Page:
i can get bails of alfalfa hay that i would like to use to mulch my lettuce beds in a greenhouse this spring. any thoughts or other ideas?
– I wouldn’t recommend using alfalfa hay or regular hay for mulching if you want to avoid seed germination – as I’m sure you know hay is cut with the seeds on whereas straw is the by-product of removing the grain (seeds) from the cereal. So they will have many more seeds even if the hay is a couple of years old. If we do get any free or cheap old hay/alfalfa we use that as mulch/weed killer in our orchard, paddock (around trees) and tree nursery where germinating seeds aren’t a problem as they eventually just add to the grass cover.
I was John Pollard aka poorboy but the system is broken so I had to start anew
I have used straw often and I do usually get a few stray grain seeds that sprout into little grass plants, but they never cause any harm and are easily pulled out. I can’t quite tell from your post, is your garden absolutely infested with seeds from your straw? Is this something you can go over and pull by hand (my usual technique–I find that it does not take much time at all)?
If you are really getting a weed problem I can suggest a variation of the technique that I use. I am a teacher and as such I acquire literally hundreds of pounds of paper at the end of a semester. For a long time I had no idea what to do with this paper. It was like I was creating academic toxic waste–I did not wanting my tests to get out and have students get easy access to the questions on my test. I did not want to throw them away because I have actually seen students rummaging through old teacher waste piles looking exactly for these tests (I even had one enterprising student sell his old homework to a new student). For the same reasons, I felt uncomfortable about sending it off to be recycled. Now I take these papers (tests especially–a 3-page test stapled together is perfect) and lay them down on the surface of the soil, then pile the straw on top. The two materials work really well together. The papers block weed seeds outright. The ground is shaded, moisture is retained, weed seeds that somehow manage to germinate in the darkness stand no chance of growing through that barrier and die, and rainwater seeps effortlessly through. The straw adds a bit of bulk and holds the papers in place, adds to the light-blocking, moisture conserving and weed inhibiting effects quite well. In fact, I have learned that while straw by itself is helpful in the garden, persistent weeds will still grow their way through. And those pesky wheat or oat seeds that are causing you troubles might germinate, but they will never get their roots through my barrier. By the end of the season, the paper has mostly decayed, and the straw is starting to rot at which point I may just leave it over winter or collect into a compost pile. Even better is to compost on the bed itself–the paper and straw get reduced and the magic of compost is happening right in the garden bed with no need to spread out in spring–its right there.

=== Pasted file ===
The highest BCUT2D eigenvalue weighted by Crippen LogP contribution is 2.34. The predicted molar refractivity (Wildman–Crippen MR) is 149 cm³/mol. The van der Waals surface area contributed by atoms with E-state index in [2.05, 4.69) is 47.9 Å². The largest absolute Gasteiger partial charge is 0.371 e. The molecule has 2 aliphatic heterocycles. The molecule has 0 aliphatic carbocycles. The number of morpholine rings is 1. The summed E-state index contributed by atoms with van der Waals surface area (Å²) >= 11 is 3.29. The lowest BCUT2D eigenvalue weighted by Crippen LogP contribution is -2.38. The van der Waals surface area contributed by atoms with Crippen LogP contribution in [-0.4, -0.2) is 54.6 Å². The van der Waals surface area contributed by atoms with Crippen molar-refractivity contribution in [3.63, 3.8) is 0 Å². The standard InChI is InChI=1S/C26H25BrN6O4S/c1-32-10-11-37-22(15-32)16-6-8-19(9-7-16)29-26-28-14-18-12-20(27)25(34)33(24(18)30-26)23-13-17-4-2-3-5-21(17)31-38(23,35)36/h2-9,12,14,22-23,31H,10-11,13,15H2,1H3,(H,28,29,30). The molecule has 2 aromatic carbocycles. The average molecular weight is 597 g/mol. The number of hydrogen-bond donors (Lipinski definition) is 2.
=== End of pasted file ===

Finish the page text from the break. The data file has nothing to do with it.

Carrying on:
Chances are you don’t have ready access to a bunch of tests like I do, but could you come up with something that could take the place of my tests? Newspaper and cardboard come to mind, but if you get resourceful, I bet you can get a lot of perfectly good paper for free if you look for it. Personally, I am liking this paper option even better than recycling. The reason is that there is a surprisingly large energy bill attached to recycled paper and in this use of unwanted paper, I get an added use for the paper that ultimately stays out of the landfill (it stays in my land in the form of composted carbon materials).
I hope you can make use of this technique. I absolutely hate weeding–the worst, most offensive part of gardening in my opinion. Therefore I refuse to do it anymore, but then I don’t have to–the test-plus-straw approach reduces my weeding to virtually zero.